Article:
Life after Gymnastics

Doing a Gienger at 2012 Nationals

My gymnastics career ended after Christmas break during my junior year on the Air Force Academy’s collegiate team.  I knew the day would come eventually because in this demanding sport, every athlete has an expiration date.  Although I chose to leave the sport, I never expected it to be that hard.  To be honest, I don’t actually know what I expected. My life had revolved so entirely around gymnastics that until the time came that my body was done and I had to stop, I did not realize what life could be in its absence.

Life is different; it is without a doubt utterly and completely different but really, not much has changed.  I still love to veg out with my friends and family.  I still love to cook new recipes and bake hundreds of cookies.  I still drink coffee obsessively and binge-watch Survivor.  Yet, there is a part of me that never made it out of my past life.

I didn’t think I would miss the five hour practices from hell.  But I do.  I never thought I would miss hours of conditioning until I couldn’t breathe, until I was nauseous.  But I do. I didn’t think I would miss those Saturday morning practices, when the gym is freezing and no one is awake yet. But I do.

Those long, draining practices?  They left me feeling accomplished.  Those hours of conditioning?  They left me feeling strong.  Those early mornings in the gym?  I left knowing that I accomplished more than some people would do all day, before most people are even awake.

Gymnastics is mesmerizing; it’s beautiful.  People see glittery leotards, toned bodies, flips, twists, and pretty smiles.  What they don’t see are the bloody hands, aching bodies, tears, frustration, and the thousands of times I fell flat on my face. Looking back, these are the things that I am grateful for.  I learned at an early age to smile through broken feet, dislocated fingers, sprained ankles, and a fractured back. To get up after falling and failing, over and over again, and try it again. Just one more time.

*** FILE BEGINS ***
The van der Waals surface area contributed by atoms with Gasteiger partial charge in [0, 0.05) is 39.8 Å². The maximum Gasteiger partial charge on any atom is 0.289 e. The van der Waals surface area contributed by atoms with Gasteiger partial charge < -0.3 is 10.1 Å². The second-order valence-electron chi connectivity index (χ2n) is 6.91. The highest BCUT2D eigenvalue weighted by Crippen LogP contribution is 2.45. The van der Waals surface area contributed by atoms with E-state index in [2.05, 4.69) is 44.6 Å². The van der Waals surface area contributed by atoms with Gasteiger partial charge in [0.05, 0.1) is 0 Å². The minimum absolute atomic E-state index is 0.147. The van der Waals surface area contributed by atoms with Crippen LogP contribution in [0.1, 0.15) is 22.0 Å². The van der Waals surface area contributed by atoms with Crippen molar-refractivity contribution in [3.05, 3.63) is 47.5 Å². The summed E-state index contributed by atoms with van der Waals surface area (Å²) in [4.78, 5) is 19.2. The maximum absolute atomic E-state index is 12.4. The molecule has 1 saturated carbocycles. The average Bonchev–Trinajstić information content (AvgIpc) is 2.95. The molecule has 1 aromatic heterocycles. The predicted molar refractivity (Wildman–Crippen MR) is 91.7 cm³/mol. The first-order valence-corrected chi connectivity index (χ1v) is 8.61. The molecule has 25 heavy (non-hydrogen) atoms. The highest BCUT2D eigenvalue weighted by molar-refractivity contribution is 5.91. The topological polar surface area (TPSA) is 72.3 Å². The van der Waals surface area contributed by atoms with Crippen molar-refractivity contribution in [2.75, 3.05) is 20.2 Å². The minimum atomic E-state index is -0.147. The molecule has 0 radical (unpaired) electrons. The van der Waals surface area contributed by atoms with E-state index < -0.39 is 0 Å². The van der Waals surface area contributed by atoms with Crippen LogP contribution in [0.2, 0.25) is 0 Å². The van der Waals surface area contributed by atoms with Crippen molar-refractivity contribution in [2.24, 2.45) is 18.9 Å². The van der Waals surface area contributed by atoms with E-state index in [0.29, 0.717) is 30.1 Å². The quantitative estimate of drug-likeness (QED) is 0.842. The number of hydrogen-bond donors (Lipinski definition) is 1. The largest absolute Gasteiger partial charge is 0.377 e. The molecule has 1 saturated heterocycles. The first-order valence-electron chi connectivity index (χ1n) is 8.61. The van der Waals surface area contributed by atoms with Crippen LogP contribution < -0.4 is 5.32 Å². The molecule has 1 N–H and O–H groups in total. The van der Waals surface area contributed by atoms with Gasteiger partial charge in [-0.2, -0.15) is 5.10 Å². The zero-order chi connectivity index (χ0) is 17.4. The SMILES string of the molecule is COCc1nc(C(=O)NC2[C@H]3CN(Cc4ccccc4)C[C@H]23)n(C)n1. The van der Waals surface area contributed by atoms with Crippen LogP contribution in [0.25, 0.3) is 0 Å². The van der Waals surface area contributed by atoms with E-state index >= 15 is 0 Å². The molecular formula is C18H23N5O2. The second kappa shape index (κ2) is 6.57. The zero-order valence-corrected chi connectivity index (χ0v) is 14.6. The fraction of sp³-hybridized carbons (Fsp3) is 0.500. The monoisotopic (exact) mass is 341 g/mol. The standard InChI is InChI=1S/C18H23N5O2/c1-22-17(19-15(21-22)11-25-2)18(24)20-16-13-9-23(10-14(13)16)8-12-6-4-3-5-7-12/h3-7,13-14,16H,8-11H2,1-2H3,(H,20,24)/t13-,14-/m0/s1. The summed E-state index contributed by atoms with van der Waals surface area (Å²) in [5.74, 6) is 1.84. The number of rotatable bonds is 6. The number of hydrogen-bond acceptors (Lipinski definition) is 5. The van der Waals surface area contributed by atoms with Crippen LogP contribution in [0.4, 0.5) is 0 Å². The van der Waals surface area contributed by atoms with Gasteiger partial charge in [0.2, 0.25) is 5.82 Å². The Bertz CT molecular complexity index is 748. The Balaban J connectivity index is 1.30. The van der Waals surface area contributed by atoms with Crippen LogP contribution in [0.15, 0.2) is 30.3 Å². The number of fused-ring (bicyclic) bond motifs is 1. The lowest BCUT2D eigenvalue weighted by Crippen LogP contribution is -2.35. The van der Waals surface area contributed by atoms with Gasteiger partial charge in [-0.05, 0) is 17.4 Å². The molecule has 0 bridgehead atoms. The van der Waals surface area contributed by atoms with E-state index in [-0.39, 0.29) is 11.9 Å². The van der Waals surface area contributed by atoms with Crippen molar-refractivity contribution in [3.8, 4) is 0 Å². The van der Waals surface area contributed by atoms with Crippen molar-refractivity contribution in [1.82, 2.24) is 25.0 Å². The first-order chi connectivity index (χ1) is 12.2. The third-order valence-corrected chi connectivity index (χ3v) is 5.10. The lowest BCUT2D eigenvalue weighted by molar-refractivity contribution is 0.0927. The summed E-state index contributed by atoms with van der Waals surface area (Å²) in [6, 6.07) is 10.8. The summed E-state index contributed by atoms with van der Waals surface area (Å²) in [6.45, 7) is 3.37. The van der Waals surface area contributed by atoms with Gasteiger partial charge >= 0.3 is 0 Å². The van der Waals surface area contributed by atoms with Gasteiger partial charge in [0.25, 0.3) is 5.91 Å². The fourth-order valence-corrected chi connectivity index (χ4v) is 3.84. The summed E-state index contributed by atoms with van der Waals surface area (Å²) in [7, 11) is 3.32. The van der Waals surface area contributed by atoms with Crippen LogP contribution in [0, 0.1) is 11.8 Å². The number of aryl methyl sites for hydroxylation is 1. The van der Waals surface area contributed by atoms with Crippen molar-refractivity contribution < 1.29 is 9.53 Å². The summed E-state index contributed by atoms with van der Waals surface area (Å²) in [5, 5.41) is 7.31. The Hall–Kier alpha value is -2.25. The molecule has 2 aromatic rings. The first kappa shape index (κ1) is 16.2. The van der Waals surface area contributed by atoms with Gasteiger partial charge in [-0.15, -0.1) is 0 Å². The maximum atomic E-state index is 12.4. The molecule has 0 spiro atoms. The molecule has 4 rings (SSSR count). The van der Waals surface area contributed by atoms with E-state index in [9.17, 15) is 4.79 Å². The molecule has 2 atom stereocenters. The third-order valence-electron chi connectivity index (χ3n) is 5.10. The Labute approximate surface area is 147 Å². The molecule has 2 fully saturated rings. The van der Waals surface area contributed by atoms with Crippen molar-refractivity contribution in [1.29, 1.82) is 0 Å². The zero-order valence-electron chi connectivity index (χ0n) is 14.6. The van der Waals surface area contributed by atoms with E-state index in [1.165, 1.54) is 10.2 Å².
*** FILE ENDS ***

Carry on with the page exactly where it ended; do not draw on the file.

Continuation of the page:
Is anything scary after flying this high above such a thin beam?

Gymnastics made me as tough as nails; it taught me the value of hard work and showed me what it meant to be committed, focused, and invested in something I truly cared about.  Although that part of my life ended more than four years ago, it will always be a part of who I am. Life goes on.  I no longer get to use gymnastics as my only identity, and for better or for worse I’ve had to figure out who I am without it

Thanks to gymnastics, I’ll always be an adrenaline junkie.  I will forever miss the feeling of flipping in the air, five feet above a four inch balance beam, and the butterflies in my stomach before doing a double backflip, and the rush of catching a Gienger on the bars.  But letting go of gymnastics has opened the opportunities for new adventures and experiences.  

Since my gymnastics career has ended, I have dabbled in all kinds of athletic adventures and discovered a new love for the outdoors.  I learned how to ski down and rock climb up the mountains of Colorado. I completed a marathon with a fifty-pound ruck on my back (without training. Not recommended).  I have jumped out of planes and ridden UTVs in Utah, cliff jumped in Nevada.  I learned how much I love to hike, and now try to climb mountains every weekend.  

I discovered the beauty of sleeping in on the weekends and eating ice cream on a hot day because it is delicious and no one was looking at me in a leotard later.  I finally had the energy to have a real social life, something I sacrificed for years of Friday night practices.  I am still learning about days that I don’t have to work out because I am tired or because I want to go to the movies or take a cooking class (some days go better than others).  Gymnastics has given me more than I could ever ask for and I will always have a hole in my heart that only flips and splits and leotards could fill. But losing it showed me more about the person that I am and is helping me discover the person that I can be. Once a gymnast, always an athlete. #EVERYlete

If you don’t take handstand pictures, were you ever a gymnast?

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